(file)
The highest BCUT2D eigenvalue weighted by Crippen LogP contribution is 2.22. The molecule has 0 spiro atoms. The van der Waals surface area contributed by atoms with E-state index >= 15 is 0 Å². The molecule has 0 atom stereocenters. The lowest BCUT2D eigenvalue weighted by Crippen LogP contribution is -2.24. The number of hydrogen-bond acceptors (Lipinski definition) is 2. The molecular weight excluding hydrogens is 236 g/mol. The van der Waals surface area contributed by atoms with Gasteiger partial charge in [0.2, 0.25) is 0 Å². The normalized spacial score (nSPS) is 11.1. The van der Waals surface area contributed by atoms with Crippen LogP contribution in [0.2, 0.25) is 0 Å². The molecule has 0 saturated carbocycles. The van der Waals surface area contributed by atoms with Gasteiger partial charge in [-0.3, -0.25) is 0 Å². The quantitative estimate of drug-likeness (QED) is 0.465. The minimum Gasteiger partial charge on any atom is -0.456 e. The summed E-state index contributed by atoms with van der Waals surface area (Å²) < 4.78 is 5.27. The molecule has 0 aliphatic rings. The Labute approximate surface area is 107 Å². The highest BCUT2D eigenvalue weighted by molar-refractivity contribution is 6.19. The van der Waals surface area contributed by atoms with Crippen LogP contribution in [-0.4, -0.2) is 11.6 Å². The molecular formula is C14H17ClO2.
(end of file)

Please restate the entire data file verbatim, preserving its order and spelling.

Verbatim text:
The highest BCUT2D eigenvalue weighted by Crippen LogP contribution is 2.22. The molecule has 0 spiro atoms. The van der Waals surface area contributed by atoms with E-state index >= 15 is 0 Å². The molecule has 0 atom stereocenters. The lowest BCUT2D eigenvalue weighted by Crippen LogP contribution is -2.24. The number of hydrogen-bond acceptors (Lipinski definition) is 2. The molecular weight excluding hydrogens is 236 g/mol. The van der Waals surface area contributed by atoms with Gasteiger partial charge in [0.2, 0.25) is 0 Å². The normalized spacial score (nSPS) is 11.1. The van der Waals surface area contributed by atoms with Crippen LogP contribution in [0.2, 0.25) is 0 Å². The molecule has 0 saturated carbocycles. The van der Waals surface area contributed by atoms with Gasteiger partial charge in [-0.3, -0.25) is 0 Å². The quantitative estimate of drug-likeness (QED) is 0.465. The minimum Gasteiger partial charge on any atom is -0.456 e. The summed E-state index contributed by atoms with van der Waals surface area (Å²) < 4.78 is 5.27. The molecule has 0 aliphatic rings. The Labute approximate surface area is 107 Å². The highest BCUT2D eigenvalue weighted by molar-refractivity contribution is 6.19. The van der Waals surface area contributed by atoms with Crippen LogP contribution in [-0.4, -0.2) is 11.6 Å². The molecular formula is C14H17ClO2.